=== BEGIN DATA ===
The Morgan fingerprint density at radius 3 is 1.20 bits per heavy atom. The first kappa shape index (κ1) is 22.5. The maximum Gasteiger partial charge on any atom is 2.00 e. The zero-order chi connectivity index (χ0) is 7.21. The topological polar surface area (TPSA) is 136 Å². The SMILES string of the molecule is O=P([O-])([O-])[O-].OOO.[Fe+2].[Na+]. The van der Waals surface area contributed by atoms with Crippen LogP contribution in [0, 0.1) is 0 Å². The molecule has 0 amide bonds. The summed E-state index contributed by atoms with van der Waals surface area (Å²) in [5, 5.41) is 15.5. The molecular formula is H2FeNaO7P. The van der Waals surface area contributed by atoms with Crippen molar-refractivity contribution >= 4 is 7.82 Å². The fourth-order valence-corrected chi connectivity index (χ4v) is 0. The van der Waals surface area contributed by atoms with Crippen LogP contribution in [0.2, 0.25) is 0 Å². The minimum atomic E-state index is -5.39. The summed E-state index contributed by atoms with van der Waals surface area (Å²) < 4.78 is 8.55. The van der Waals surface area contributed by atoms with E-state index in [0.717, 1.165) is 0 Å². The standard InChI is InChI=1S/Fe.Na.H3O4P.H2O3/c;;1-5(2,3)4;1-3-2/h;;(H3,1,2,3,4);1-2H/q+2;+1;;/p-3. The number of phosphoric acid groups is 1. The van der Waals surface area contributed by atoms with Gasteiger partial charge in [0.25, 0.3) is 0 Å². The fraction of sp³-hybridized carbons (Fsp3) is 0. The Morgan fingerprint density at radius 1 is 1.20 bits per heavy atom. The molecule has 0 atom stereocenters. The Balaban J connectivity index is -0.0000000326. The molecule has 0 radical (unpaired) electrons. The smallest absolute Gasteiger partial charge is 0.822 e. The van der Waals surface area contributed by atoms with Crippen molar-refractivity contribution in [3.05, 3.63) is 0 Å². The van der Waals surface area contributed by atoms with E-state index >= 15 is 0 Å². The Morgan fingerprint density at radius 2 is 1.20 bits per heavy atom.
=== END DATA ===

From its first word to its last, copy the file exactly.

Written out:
The Morgan fingerprint density at radius 3 is 1.20 bits per heavy atom. The first kappa shape index (κ1) is 22.5. The maximum Gasteiger partial charge on any atom is 2.00 e. The zero-order chi connectivity index (χ0) is 7.21. The topological polar surface area (TPSA) is 136 Å². The SMILES string of the molecule is O=P([O-])([O-])[O-].OOO.[Fe+2].[Na+]. The van der Waals surface area contributed by atoms with Crippen LogP contribution in [0, 0.1) is 0 Å². The molecule has 0 amide bonds. The summed E-state index contributed by atoms with van der Waals surface area (Å²) in [5, 5.41) is 15.5. The molecular formula is H2FeNaO7P. The van der Waals surface area contributed by atoms with Crippen molar-refractivity contribution >= 4 is 7.82 Å². The fourth-order valence-corrected chi connectivity index (χ4v) is 0. The van der Waals surface area contributed by atoms with Crippen LogP contribution in [0.2, 0.25) is 0 Å². The minimum atomic E-state index is -5.39. The summed E-state index contributed by atoms with van der Waals surface area (Å²) < 4.78 is 8.55. The van der Waals surface area contributed by atoms with E-state index in [0.717, 1.165) is 0 Å². The standard InChI is InChI=1S/Fe.Na.H3O4P.H2O3/c;;1-5(2,3)4;1-3-2/h;;(H3,1,2,3,4);1-2H/q+2;+1;;/p-3. The number of phosphoric acid groups is 1. The van der Waals surface area contributed by atoms with Gasteiger partial charge in [0.25, 0.3) is 0 Å². The fraction of sp³-hybridized carbons (Fsp3) is 0. The Morgan fingerprint density at radius 1 is 1.20 bits per heavy atom. The molecule has 0 atom stereocenters. The Balaban J connectivity index is -0.0000000326. The molecule has 0 radical (unpaired) electrons. The smallest absolute Gasteiger partial charge is 0.822 e. The van der Waals surface area contributed by atoms with Crippen molar-refractivity contribution in [3.05, 3.63) is 0 Å². The van der Waals surface area contributed by atoms with E-state index >= 15 is 0 Å². The Morgan fingerprint density at radius 2 is 1.20 bits per heavy atom.